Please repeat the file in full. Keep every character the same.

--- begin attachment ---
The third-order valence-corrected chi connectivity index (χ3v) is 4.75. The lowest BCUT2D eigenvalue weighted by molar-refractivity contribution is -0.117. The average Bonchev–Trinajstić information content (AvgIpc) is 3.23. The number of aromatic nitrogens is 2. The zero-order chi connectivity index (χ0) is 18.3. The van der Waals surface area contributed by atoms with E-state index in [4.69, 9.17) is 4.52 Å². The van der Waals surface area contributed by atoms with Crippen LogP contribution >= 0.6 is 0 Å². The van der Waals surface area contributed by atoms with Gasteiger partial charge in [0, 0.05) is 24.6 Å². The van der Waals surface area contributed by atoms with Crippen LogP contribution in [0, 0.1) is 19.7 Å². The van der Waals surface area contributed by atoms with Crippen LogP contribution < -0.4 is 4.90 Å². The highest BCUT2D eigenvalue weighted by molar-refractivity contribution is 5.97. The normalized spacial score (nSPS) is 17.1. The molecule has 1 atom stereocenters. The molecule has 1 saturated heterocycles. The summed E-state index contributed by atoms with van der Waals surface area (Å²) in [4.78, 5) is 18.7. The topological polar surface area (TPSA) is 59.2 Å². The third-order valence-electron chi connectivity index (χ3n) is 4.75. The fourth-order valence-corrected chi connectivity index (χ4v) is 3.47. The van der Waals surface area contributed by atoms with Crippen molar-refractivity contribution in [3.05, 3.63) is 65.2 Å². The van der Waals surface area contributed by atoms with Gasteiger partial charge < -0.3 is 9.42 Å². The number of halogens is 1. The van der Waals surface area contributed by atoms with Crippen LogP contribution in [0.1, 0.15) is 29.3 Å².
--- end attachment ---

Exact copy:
The third-order valence-corrected chi connectivity index (χ3v) is 4.75. The lowest BCUT2D eigenvalue weighted by molar-refractivity contribution is -0.117. The average Bonchev–Trinajstić information content (AvgIpc) is 3.23. The number of aromatic nitrogens is 2. The zero-order chi connectivity index (χ0) is 18.3. The van der Waals surface area contributed by atoms with E-state index in [4.69, 9.17) is 4.52 Å². The van der Waals surface area contributed by atoms with Crippen LogP contribution >= 0.6 is 0 Å². The van der Waals surface area contributed by atoms with Gasteiger partial charge in [0, 0.05) is 24.6 Å². The van der Waals surface area contributed by atoms with Crippen LogP contribution in [0, 0.1) is 19.7 Å². The van der Waals surface area contributed by atoms with Crippen LogP contribution < -0.4 is 4.90 Å². The highest BCUT2D eigenvalue weighted by molar-refractivity contribution is 5.97. The normalized spacial score (nSPS) is 17.1. The molecule has 1 atom stereocenters. The molecule has 1 saturated heterocycles. The summed E-state index contributed by atoms with van der Waals surface area (Å²) in [4.78, 5) is 18.7. The topological polar surface area (TPSA) is 59.2 Å². The third-order valence-electron chi connectivity index (χ3n) is 4.75. The fourth-order valence-corrected chi connectivity index (χ4v) is 3.47. The van der Waals surface area contributed by atoms with Crippen molar-refractivity contribution in [3.05, 3.63) is 65.2 Å². The van der Waals surface area contributed by atoms with Gasteiger partial charge < -0.3 is 9.42 Å². The number of halogens is 1. The van der Waals surface area contributed by atoms with Crippen LogP contribution in [0.1, 0.15) is 29.3 Å².